But what about those donors who gave over $200 in the past? Even if they chose the largest suggested donation amount, you still might be leaving money on the table. If you segment your donors by simple criteria (perhaps those who gave $100 or less and those who gave more), you can make sure every donor has suggested gifts that make sense for their budget.

custom donation forms

Set Up Special Events and Campaigns

You can also enhance a specific fundraising campaign or event with a customized donation page. A custom donor page provides the potential donor with a streamlined donation process and adds a little extra encouragement by reminding people why they’re giving.

Holiday campaigns can include season greetings and related colors.

Holiday campaigns

Meanwhile, a themed fundraising campaign can carry over the design used on the campaign page.

project danceproject dance

You can even design a donation request form specifically for your recurring giving program. Possible, for example, calls their monthly supporters “Possibilists” and their gift goes toward building a hospital in Nepal. Their recurring donation form is tailored to speak directly to that audience.

thank you donation

Development professionals are put in the difficult position of constantly recruiting more donors while trying to create a satisfying and personal experience for them. You may not be able to speak to each donor individually, but creating multiple donation forms for different audiences and campaigns can help you make sure your supporters are receiving relevant appeals that interest them.

Keep Your Branding Front and Center

No matter how many donation forms you make, you should still integrate your organization’s brand into each one. While the individual program or campaign will be the main focus, donors should always be able to tell which nonprofit they are supporting.

Your donation pages don’t even need to be drastically different from one another, but adding more personalized copy can forge a stronger connection with the audience.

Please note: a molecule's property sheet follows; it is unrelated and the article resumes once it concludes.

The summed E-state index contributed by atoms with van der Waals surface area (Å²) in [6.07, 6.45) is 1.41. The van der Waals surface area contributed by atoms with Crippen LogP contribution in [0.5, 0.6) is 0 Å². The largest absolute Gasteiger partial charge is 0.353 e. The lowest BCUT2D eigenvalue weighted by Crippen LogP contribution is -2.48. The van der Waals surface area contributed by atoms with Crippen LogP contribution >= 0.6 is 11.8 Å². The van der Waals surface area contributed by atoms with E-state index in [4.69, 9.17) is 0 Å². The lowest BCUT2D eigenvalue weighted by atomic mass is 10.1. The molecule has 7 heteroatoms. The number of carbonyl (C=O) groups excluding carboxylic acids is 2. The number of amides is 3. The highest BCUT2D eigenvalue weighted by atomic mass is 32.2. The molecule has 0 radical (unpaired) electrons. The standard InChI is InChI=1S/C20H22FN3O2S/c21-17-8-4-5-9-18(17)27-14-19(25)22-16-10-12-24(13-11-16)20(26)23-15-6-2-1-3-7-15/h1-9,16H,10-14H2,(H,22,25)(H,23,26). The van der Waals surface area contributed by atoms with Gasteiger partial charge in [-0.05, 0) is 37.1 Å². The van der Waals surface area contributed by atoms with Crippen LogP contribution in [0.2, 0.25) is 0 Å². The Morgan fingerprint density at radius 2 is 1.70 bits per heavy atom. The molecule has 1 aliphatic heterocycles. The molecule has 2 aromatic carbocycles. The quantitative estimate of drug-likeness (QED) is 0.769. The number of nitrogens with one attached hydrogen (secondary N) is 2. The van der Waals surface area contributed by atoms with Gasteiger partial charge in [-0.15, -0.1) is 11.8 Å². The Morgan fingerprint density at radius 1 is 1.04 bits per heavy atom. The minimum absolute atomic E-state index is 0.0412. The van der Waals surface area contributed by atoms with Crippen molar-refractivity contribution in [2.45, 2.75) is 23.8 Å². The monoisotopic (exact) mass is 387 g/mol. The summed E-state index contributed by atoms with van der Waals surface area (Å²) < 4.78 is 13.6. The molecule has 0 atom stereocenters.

Nonprofit Donation Form Examples

Now that we’ve covered the donation form basics and best practices, let’s put it all together with some examples. Feel free to take inspiration from these (100% made-up) donation forms and tailor them to your needs.

Example 1: The Basic Donation Form

Hi there! Thanks for supporting our Canine Rehabilitation program. Your contribution goes a long way to helping pups in need. Fill out the fields below to complete your donation.

  • First Name
  • Last Name
  • Phone Number
  • Email Address
  • Donation Amount
  • Billing Details
  • Credit Card Information

Example 2: The Variable Amount Donation Form

Thank you for your interest in Helping Hands for the Holidays. We know that funds can be tight during this time of year-end giving, so we encourage you to give as little or as much as you can. Every dollar helps!

  • First and Last Name
  • Email Address
  • Phone Number
  • Billing Information
  • Credit Card Details or PayPal Information
  • Suggested Donation Amounts ($10, $25, $100, $500, Other)
  • Make This a Monthly Donation? (Yes/No)
  • Create an Account? (Yes/No)

Helping Hands for the Holidays is a 501(c)(3) nonprofit organization, so your contribution is tax-deductible! Thanks again for your gift.